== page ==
My time at BPMA has been thoroughly enjoyable and I have learnt a lot about  what the museum collection can offer for schools. Thank you to everyone at BPMA for having me!

We’re taking bookings for the summer term now. Find out how to book a free school workshop for your class.

Stamps in Schools – a free BPMA sponsored outreach service

Hello, I’m Sally, the new Schools Learning Officer. It’s my job to develop our formal learning programme for students of all ages. I’m currently trialing workshops for Primary schools in London. You can find out more about our plans, including how to book a free workshop for your school on our website.

Another part of my job is to support the BPMA sponsored Stamps in Schools outreach service. This is co-ordinated by retired teacher Erene Grieve, and provides free sessions to primary and secondary schools throughout the UK.


A small selection of Erene’s stamp collection.

I recently accompanied Erene on her latest Stamps in Schools visit to Sherwood Primary school in Mitcham, Surrey. I thought I’d share some of the great photos from the afternoon, and tell you about what schools can expect from a session.

Erene began by telling a story about the sack of stamps she saw advertised in the newspaper and sent away for at the age of nine. The sack cost a few shillings and was full of hundreds of stamps. She showed the original sack, and explained this purchase sparked her lifelong interest in stamp collecting.


Erene sharing her passion for stamps.

Erene used a colourful display of real stamps and other materials from our collection in an interactive presentation about the history of the postage stamp. This included an opportunity to see a Penny Black, a quiz to identify old and new commemorative and definitive stamps from all over the world and a competition to guess the most valuable stamps.


Here’s me getting stuck into the stamp activities.

Students completed cross-curricular tasks on Stamp Activity cards that tested their new found stamp knowledge. Then, they were given their own small ‘sack’ of stamps from around the world and arranged them symmetrically on squared paper, just like a real stamp collector!


A neatly arranged page of stamps.

Finally, the students chose some commemorative and definitive stamps to keep and start their own stamp collection.

Sherwood Primary school is lucky enough to have a growing Stamp Club. This visit, enthusiastically described by one student as ‘the best afternoon ever’ has no doubt increased the number of budding collectors.


One of Sherwood Primary school’s stamp collectors.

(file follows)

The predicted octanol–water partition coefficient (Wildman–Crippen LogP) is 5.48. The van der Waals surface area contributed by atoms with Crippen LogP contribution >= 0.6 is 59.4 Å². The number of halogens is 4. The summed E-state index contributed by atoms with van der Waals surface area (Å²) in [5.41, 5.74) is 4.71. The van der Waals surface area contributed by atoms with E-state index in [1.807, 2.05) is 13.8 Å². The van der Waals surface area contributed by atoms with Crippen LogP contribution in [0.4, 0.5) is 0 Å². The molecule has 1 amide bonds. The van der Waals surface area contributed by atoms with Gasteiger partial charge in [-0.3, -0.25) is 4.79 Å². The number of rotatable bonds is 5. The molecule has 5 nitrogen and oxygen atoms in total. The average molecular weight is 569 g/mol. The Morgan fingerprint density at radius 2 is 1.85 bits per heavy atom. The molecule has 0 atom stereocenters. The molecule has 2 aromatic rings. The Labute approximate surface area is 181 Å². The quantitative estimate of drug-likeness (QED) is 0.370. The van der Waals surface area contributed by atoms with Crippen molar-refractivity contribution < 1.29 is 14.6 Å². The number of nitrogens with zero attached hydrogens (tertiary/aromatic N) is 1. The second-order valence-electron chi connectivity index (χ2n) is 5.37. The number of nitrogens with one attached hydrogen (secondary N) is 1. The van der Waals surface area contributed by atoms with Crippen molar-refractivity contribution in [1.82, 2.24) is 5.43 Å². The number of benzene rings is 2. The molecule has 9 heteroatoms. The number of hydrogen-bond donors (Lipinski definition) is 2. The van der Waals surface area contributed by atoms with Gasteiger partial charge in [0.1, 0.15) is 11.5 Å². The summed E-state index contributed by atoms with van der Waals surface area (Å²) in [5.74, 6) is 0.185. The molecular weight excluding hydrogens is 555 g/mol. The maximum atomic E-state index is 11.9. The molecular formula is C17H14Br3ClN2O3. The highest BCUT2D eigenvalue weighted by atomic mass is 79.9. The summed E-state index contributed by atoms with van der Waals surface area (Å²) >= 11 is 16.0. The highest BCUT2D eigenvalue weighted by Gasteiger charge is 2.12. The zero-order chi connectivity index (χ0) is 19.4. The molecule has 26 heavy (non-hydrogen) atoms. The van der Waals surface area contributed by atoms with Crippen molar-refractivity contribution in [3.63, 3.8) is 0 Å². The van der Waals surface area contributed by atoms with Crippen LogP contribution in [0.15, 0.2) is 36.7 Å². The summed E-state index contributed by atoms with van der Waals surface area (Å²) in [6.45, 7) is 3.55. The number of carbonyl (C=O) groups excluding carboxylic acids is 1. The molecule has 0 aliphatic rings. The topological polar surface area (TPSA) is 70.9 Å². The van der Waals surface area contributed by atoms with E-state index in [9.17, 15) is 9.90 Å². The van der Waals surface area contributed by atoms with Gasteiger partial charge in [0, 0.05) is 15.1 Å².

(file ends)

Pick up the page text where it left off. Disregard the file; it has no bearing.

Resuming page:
More about Stamps in Schools

  • Each session lasts for about one hour, and can be delivered to a class, or as a school assembly.
  • It has cross-curricular links to a wide range of subjects including Literacy, Numeracy, Geography, Art and Design, or Citizenship.
  • Sessions can be tailored to link to class topics such as ‘The Victorians’ and ‘Communications’.
  • All materials such as stamps, postcards and activity sheets are provided free of charge.
  • Example activities include: writing postcard messages, calculating weights and postal charges, and designing a stamp.
  • Erene is happy to provide follow up support to help schools start their own Stamp Club.

We’re currently taking bookings for Stamps in Schools book via our website.

Archivists and Academics

Last month I attended the Teaching History in Higher Education Conference at Senate House. As an archivist, rather than an academic, I was a little nervous. However I am pleased to say that I was made very welcome and came away with a range of ideas for activities that could be adapted to our future work plans at BPMA.

Alongside considering the logistics of moving our collections and the content of our new exhibition space, we are also planning the types of activities we will undertake in our New Centre, including our involvement with formal education.

A life long learning group visits our Museum Store.

A life long learning group visits our Museum Store.

We are already involved in a range of formal and informal learning activities, including collaborative PhDs and teacher placement schemes, but are keen to expand this offer in future. As such the conference provided an interesting insight into the key concerns of the higher education sector and inspiration for potential future activities.